Supply Chains Will Move at Modest Pace, Says ITR Economist
Alan Beaulieu, president of ITR
February 24, 2014
Although there have been recent signs of new hires in the supply chain sector, managers are being advised to remain cautious when it comes to investing in human capital this year.
“We see the rate of employment bleeding off in the second half of 2014,” says Alan Beaulieu, president of ITR, an economic forecasting firm. “The same goes for spending on equipment and technology.”
The reasons for restraint are many, he adds, pointing to a forecasted “market correction” and concern about cost implications in healthcare reform.
“These are the two major headwinds we see coming,” says Beaulieu. “Consumer confidence is also eroding, so manufacturers and retailers may continue to keep their inventories lean.”
Beaulieu, who will once again be the keynote speaker at the Conveyor Equipment Manufacturers Association (CEMA) annual convention in Palm Springs, California this spring, says there are some opportunities for companies with a healthy balance sheet.
“Cash is king, as always,” he says. “Buying new equipment and hiring skilled professionals to use it, can be a competitive advantage when the economy stages a rebound in 2015.”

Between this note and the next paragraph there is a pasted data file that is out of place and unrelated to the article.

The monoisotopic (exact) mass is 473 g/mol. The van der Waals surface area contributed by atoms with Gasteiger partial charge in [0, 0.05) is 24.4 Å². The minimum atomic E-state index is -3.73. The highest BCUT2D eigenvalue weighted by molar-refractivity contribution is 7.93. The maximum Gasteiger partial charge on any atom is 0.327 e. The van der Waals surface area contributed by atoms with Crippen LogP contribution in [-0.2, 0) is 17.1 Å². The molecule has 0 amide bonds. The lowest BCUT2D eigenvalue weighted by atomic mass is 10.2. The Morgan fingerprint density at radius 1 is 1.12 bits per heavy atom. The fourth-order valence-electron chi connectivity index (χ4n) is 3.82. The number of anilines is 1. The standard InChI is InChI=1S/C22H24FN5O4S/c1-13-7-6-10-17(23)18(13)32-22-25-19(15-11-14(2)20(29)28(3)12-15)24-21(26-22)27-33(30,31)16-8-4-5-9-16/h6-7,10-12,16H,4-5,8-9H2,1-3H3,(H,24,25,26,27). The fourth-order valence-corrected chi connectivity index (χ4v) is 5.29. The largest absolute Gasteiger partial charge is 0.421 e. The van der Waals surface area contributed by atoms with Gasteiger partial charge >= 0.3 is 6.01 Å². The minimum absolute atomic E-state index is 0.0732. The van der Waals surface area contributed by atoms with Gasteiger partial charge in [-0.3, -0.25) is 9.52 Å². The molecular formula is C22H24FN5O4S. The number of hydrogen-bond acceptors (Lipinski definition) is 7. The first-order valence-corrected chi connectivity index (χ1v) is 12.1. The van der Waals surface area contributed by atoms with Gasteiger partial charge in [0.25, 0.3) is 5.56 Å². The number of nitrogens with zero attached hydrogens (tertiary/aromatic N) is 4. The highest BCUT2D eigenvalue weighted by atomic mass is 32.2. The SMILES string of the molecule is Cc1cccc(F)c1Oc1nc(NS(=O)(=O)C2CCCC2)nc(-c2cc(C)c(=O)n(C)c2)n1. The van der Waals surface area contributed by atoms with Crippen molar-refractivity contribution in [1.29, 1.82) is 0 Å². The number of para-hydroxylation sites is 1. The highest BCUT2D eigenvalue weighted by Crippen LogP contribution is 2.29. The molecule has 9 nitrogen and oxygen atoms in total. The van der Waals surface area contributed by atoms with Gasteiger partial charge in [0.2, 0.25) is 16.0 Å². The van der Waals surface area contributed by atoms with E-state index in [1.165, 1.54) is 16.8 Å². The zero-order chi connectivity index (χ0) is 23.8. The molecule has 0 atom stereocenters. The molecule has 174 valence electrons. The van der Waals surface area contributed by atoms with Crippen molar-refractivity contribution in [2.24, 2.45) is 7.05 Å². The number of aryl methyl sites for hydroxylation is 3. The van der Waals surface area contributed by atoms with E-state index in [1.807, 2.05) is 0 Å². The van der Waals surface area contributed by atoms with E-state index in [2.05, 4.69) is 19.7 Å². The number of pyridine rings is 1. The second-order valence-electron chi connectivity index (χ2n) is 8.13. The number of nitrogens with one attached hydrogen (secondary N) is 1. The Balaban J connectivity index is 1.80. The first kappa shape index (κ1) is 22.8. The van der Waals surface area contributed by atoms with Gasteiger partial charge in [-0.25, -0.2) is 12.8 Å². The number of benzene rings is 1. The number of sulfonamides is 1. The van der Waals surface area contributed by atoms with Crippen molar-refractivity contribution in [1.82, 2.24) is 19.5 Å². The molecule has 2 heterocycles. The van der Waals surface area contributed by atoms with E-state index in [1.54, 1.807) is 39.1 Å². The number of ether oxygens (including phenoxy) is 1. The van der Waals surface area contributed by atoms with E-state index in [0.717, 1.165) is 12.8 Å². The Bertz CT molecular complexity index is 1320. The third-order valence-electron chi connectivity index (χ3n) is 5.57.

That’s because of several factors, Beaulieu contends.
“Healthcare issues should be addressed and reformed by then, and we’ll have survived mid-year elections. China’s economy should improve, thereby driving demand for U.S. exports of heavy equipment and finished goods.”
Meanwhile, he advises companies to remain active in the global marketplace. A concentration on “purely domestic” business may pose a long-term risk.
“And it may be a good time for young professionals to concentrate on careers in supply chain management,” he says. “Anecdotally, we hear of a real need for smart people to move into jobs in this sector.”
As a consequence, concludes Beaulieu, compensation in the supply chain arena – including logistics and materials handling – will ramp up.
“Schools and universities are anticipating a need for managers and business leaders,” he says. “Pay scales and salaries will reflect that in the coming years.”
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